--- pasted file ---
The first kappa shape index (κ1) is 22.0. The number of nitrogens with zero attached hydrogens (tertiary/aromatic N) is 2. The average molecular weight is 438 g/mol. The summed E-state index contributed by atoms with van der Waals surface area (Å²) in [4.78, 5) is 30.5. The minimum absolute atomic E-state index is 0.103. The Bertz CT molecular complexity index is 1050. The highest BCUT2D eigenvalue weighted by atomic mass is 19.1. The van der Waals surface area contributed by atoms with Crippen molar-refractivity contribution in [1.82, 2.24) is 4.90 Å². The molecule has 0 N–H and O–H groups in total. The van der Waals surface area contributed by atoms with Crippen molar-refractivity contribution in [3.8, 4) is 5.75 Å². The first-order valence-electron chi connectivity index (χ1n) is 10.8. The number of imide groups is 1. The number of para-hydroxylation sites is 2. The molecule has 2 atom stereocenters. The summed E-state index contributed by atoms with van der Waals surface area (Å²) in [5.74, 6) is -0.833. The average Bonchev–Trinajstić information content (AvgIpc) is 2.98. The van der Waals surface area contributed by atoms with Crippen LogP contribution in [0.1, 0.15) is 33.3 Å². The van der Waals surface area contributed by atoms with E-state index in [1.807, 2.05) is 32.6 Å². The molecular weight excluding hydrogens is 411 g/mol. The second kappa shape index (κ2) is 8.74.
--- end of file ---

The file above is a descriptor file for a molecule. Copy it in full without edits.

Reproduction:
The first kappa shape index (κ1) is 22.0. The number of nitrogens with zero attached hydrogens (tertiary/aromatic N) is 2. The average molecular weight is 438 g/mol. The summed E-state index contributed by atoms with van der Waals surface area (Å²) in [4.78, 5) is 30.5. The minimum absolute atomic E-state index is 0.103. The Bertz CT molecular complexity index is 1050. The highest BCUT2D eigenvalue weighted by atomic mass is 19.1. The van der Waals surface area contributed by atoms with Crippen molar-refractivity contribution in [1.82, 2.24) is 4.90 Å². The molecule has 0 N–H and O–H groups in total. The van der Waals surface area contributed by atoms with Crippen molar-refractivity contribution in [3.8, 4) is 5.75 Å². The first-order valence-electron chi connectivity index (χ1n) is 10.8. The number of imide groups is 1. The number of para-hydroxylation sites is 2. The molecule has 2 atom stereocenters. The summed E-state index contributed by atoms with van der Waals surface area (Å²) in [5.74, 6) is -0.833. The average Bonchev–Trinajstić information content (AvgIpc) is 2.98. The van der Waals surface area contributed by atoms with Crippen LogP contribution in [0.1, 0.15) is 33.3 Å². The van der Waals surface area contributed by atoms with E-state index in [1.807, 2.05) is 32.6 Å². The molecular weight excluding hydrogens is 411 g/mol. The second kappa shape index (κ2) is 8.74.